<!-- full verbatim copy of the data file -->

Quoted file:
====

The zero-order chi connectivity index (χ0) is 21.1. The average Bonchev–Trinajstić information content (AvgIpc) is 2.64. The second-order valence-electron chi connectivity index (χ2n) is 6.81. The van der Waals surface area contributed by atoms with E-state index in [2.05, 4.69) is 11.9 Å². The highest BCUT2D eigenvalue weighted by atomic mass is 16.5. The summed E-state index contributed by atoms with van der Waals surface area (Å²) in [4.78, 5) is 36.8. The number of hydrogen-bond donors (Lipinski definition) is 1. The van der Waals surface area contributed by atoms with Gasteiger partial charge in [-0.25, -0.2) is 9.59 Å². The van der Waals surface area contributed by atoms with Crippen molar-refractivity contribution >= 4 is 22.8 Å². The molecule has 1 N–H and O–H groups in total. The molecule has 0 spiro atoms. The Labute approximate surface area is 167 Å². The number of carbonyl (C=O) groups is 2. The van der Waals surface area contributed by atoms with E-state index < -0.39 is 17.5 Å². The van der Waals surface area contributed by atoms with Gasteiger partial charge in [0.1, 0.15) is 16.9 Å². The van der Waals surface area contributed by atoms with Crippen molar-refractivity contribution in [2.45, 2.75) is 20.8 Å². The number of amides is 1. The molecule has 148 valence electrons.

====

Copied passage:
The zero-order chi connectivity index (χ0) is 21.1. The average Bonchev–Trinajstić information content (AvgIpc) is 2.64. The second-order valence-electron chi connectivity index (χ2n) is 6.81. The van der Waals surface area contributed by atoms with E-state index in [2.05, 4.69) is 11.9 Å². The highest BCUT2D eigenvalue weighted by atomic mass is 16.5. The summed E-state index contributed by atoms with van der Waals surface area (Å²) in [4.78, 5) is 36.8. The number of hydrogen-bond donors (Lipinski definition) is 1. The van der Waals surface area contributed by atoms with Gasteiger partial charge in [-0.25, -0.2) is 9.59 Å². The van der Waals surface area contributed by atoms with Crippen molar-refractivity contribution >= 4 is 22.8 Å². The molecule has 1 N–H and O–H groups in total. The molecule has 0 spiro atoms. The Labute approximate surface area is 167 Å². The number of carbonyl (C=O) groups is 2. The van der Waals surface area contributed by atoms with E-state index < -0.39 is 17.5 Å². The van der Waals surface area contributed by atoms with Gasteiger partial charge in [0.1, 0.15) is 16.9 Å². The van der Waals surface area contributed by atoms with Crippen molar-refractivity contribution in [2.45, 2.75) is 20.8 Å². The number of amides is 1. The molecule has 148 valence electrons.